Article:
Who should fill in the U.S. military gap in the near future as a peace-builder in order to help avoid a full scale Iraqi civil war? The Iraqi Kurds two years ago were adamantly against a Turkish military presence in northern Iraq. In view of the approaching military vacuum, will the Iraqi Kurds think twice about a plausible U.S. idea to the contrary, to prevent the bleak specter of a full scale civil war, when the TSK could play a counterbalancing but difficult role? Such a scenario suggested by some media strategists may look like pure fiction to some. It may sound too hypothetical or too far-fetched for others. But is it?

In 2003, there was an overwhelmingly negative response to the possible deployment of TSK in South Kurdistan/Iraq, from Southern Kurds as well as Kurds in diaspora, but the question of the receptivity of the Southern Kurds and diaspora Kurds to a new proposal of this scenario is something to watch for. Turkey may certainly be willing to appear to commit TSK to southern deployment under the pretext of supporting the greater war on terrorism, but Turkey may well be far more interested in the black gold of Mûsil and Kerkuk, as well as hunting down PKK gerîlas in the Qandîl area, than in assisting the US in its greater regional interests. There is still a TSK presence in South Kurdistan, a rotten leftover from the days when Turkey was a cooperative partner with Saddam Hussein. Given the Ankara regime’s overwhelming interest in Mûsil and Kerkuk, and TSKs continuing presence in the South, it may well become impossible to remove them if they are successfully recruited to fill the vacuum.

Nothing is too far-fetched or hypothetical for the Middle East because, in that part of the world, truth is always stranger than fiction.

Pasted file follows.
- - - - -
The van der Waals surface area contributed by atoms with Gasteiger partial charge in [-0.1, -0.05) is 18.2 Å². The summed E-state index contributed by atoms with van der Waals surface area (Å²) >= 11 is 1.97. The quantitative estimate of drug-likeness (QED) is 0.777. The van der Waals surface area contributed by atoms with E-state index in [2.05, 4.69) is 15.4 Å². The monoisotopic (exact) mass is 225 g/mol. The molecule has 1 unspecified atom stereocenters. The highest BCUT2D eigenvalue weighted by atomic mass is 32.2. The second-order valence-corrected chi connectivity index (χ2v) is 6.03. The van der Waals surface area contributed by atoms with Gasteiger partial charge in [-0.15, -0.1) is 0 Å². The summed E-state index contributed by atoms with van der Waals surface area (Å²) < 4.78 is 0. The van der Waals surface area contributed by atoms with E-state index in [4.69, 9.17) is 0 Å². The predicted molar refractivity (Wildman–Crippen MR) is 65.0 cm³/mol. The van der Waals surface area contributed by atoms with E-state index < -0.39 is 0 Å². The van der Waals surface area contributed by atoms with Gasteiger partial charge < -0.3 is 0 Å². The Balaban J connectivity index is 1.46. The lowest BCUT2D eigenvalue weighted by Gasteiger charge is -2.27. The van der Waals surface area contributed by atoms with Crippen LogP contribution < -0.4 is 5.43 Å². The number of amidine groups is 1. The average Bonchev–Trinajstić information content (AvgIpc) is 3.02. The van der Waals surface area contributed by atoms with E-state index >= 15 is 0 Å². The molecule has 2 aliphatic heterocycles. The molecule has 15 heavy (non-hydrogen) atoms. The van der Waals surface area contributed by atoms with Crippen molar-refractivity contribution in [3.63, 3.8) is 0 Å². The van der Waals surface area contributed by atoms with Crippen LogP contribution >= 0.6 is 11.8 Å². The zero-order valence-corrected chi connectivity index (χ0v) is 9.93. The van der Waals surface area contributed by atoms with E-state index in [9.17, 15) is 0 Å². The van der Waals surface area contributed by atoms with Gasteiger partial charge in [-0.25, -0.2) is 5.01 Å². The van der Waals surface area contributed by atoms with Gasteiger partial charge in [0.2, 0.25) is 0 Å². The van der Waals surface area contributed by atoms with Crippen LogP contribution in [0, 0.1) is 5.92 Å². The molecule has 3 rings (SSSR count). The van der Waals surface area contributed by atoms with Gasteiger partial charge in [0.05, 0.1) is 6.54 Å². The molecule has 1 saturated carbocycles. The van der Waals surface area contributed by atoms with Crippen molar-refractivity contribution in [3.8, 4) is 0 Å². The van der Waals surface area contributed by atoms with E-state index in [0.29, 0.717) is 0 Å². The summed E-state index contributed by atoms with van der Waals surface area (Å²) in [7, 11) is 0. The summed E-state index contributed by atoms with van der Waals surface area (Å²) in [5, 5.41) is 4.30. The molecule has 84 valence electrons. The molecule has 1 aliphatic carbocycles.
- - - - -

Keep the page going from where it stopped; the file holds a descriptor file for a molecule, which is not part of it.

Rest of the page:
GREAT NEWS: Nadire Mater’s excellent book, in which she provided a platform for Turkish soldiers to speak in their own words on their experiences of the TSK’s war in Kurdistan, is now available in an English translation from both and Professor Michael Gunter wrote a review of the Turkish language version of the book. Mehmed’s Book: Soldiers Who Have Fought in the Southeast Speak Out, was banned in Turkey when it first appeared and Ms. Mater was charged with “humiliating the military and the state.” She and her editor were later acquited of the charge. She is now the project advisor for, a site dedicated to media freedom in Turkey. The English title of the book is Voices from the Front: Turkish Soldiers on the War with the Kurdish Guerrillas and I highly recommend it.


Posted in Uncategorized on December 25, 2005 by Mizgîn

“But, when a long train of abuses and usurpations, pursuing invariably the same object, evinces a design to reduce them under absolute despotism, it is their right, it is their duty, to throw off such government, and to provide new guards for their future security.” ~ The US Declaration of Independence.

The Ankara regime has determined the guilty parties in the Şemzîn bombing, as reported by Zaman:

Surveillance Cameras to Monitor SE Turkey
By Fatih Atik
Published: Saturday, December 24, 2005

The Interior Ministry and Security General Directorate tightened up the measures against security concerns in Southeastern Anatolia after the events in Semdinli and Yuksekova towns of Hakkari.

A camera system will be set up in Sirnak and Hakkari to prevent provocations and activities of Kurdish Workers’ Party (PKK). A similar system, which is applied with great success in Istanbul and Ankara, will be established in the city and town centers of Hakkari and Sirnak. Five cameras will be placed in Sirnak city center, and seven in Hakkari after feasibility studies are completed.

The camera- control system, which is applied successfully in New York and London, became operant in Istanbul just recently.

The possibility of provocation was discussed in the Semdinli case, where the committers of the bombing are unknown. As the statements of the noncommissioned officers and the statements of the eyewitnesses contradict, Security teams took action.

Sirnak Police Department offered setting up a camera system in the city to provide efficient information flow and to make it easier to provide security in the city.